In the post-welfare reform world, an important policy question has taken new prominence: how to improve employment prospects for the millions of Americans who face serious obstacles to steady work. These individuals, including long-term welfare recipients, people with disabilities, those with health or behavioral health problems, and former prisoners, often become trapped in costly public assistance and enforcement systems and find themselves living in poverty, outside the mainstream in a society that prizes work and self-sufficiency.
The Enhanced Services for the Hard-to-Employ Demonstration and Evaluation Project, sponsored by the Administration for Children and Families and the Office of the Assistant Secretary for Planning and Evaluation in the U.S. Department of Health and Human Services (HHS), with additional funding from the Department of Labor, is evaluating four diverse strategies designed to improve employment and other outcomes for low-income parents and others who face serious barriers to employment:
- A comprehensive employment program for former prisoners in New York City;
- A two-generation Early Head Start program in Kansas and Missouri that provides enhanced self-sufficiency services and skills training to parents, in addition to high-quality child care;
- Two alternative employment strategies for long-term welfare recipients in Philadelphia: one that emphasizes services to assess and treat recipients’ barriers to employment, and another that places recipients in paid transitional employment; and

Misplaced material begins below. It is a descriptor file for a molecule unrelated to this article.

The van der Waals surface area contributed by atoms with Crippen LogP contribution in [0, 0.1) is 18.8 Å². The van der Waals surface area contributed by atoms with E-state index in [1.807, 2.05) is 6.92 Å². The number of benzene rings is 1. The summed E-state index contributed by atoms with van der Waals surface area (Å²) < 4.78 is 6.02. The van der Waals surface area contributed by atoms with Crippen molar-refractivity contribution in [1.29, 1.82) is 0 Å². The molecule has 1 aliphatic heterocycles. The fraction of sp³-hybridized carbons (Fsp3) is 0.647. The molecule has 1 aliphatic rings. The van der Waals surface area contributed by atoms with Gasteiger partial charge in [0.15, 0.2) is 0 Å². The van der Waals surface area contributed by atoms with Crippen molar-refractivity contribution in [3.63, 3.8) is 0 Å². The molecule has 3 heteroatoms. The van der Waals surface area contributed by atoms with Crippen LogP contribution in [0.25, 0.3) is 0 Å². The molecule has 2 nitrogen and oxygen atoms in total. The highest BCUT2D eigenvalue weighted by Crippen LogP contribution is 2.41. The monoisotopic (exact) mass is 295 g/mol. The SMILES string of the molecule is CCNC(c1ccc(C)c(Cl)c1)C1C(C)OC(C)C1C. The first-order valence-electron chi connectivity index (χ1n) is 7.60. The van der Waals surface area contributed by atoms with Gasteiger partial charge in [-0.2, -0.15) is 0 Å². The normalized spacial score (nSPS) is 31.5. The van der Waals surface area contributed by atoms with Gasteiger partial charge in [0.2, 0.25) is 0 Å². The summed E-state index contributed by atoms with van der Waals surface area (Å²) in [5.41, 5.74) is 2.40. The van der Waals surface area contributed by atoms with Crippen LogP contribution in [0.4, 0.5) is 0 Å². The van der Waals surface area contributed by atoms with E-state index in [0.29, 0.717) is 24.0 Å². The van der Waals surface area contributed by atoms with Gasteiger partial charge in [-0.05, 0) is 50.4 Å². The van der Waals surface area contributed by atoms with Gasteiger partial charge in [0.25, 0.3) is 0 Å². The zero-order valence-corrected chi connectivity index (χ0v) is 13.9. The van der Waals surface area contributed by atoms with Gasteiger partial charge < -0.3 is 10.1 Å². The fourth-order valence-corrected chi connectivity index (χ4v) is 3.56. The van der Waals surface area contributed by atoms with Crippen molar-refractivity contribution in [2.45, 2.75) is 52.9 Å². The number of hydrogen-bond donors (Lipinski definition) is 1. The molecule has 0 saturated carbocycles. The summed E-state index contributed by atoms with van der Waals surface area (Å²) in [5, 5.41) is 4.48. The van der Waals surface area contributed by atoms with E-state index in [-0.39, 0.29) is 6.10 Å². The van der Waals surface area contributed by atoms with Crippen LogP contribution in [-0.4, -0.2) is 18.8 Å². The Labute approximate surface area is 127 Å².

- An intensive telephonic care management program for Medicaid recipients in Rhode Island who are experiencing serious depression.
MDRC is leading the evaluation of these four programs, using a rigorous random assignment research design. The research team also includes the Urban Institute, the Lewin Group, Group Health Cooperative, and United Behavioral Health.
This first report in the Hard-to-Employ evaluation describes the origin of the project and the rationale for the demonstration, the research design, and the four programs and the characteristics of their participants. Because the programs are so diverse, the Hard-to-Employ project can be seen as four distinct but related studies.
Enrollment of the demonstration’s participants was completed by December 2006. The research team is now tracking roughly 4,000 sample members, using surveys and administrative records. Over the next several years, the project will generate a wealth of data on the implementation, effects, and costs of these promising approaches.